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To the editor: Your bias with respect to risk retention groups was exemplified again in your Oct. 6 opinion, "Averting Death by 1,000 Fees."
It is obvious that little research exists behind such opinions. In fact, risk retention groups continue to demand a disproportionate amount of state regulators' attention on matters of financial solvency. While there are a number of well-managed RRGs operating with sufficient capital, there is an even larger group that requires close scrutiny from regulators not only because of solvency concerns but also the added discomfort of regulators knowing that RRGs provide no guaranty fund protection for their residents, who may become RRG claimants.
It is appropriate to think of RRGs as loose confederations of insureds with similar risks who have entered into joint and several liability relationships. Those relationships are only as strong as their weakest links, and in the current competitive marketplace, where traditional insurers are cherry-picking the better risks out of RRGs, the solvency concerns are only aggravated.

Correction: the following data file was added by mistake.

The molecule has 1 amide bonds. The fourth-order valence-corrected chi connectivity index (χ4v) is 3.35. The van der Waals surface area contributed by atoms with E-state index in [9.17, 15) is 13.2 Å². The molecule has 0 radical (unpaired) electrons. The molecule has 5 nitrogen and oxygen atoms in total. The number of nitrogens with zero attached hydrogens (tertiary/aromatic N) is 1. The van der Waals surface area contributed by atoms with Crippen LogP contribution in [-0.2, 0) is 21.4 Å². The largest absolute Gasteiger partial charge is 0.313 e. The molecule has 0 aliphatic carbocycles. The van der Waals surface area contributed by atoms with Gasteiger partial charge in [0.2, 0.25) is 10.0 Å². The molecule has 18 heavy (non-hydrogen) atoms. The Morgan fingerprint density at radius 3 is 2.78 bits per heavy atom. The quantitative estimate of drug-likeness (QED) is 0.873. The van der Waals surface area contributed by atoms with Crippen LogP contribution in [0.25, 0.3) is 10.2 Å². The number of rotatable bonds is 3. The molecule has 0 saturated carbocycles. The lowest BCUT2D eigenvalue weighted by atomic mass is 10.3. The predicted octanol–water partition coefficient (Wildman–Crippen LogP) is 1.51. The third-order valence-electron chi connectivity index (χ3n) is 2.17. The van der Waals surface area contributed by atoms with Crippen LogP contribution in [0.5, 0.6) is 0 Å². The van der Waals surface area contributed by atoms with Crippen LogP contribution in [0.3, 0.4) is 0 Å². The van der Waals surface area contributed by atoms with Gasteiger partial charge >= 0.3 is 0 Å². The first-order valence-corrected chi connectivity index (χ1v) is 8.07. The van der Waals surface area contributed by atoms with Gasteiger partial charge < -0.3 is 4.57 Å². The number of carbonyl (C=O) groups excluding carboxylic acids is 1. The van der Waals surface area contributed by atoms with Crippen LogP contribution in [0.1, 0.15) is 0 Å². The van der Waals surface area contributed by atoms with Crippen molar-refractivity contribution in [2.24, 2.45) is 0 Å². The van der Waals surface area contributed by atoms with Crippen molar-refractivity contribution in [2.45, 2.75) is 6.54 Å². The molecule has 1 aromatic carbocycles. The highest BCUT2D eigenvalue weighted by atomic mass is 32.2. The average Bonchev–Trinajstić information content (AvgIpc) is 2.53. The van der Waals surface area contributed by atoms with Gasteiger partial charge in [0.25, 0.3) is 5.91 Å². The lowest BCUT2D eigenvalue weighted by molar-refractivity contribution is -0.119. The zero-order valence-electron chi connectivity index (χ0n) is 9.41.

It would be easy for state regulators to look the other way and blame the federal government every time an RRG failed, but it would not be the responsible thing to do. State regulators have valid added concerns with out-of-state RRGs that do business in their jurisdictions, and to address those concerns costs money.
Your editorial makes it appear that the regulatory process imposes fees for punitive purposes rather than to recover the higher costs associated with RRGs.
Robert C. Quigley
Quigley & Associates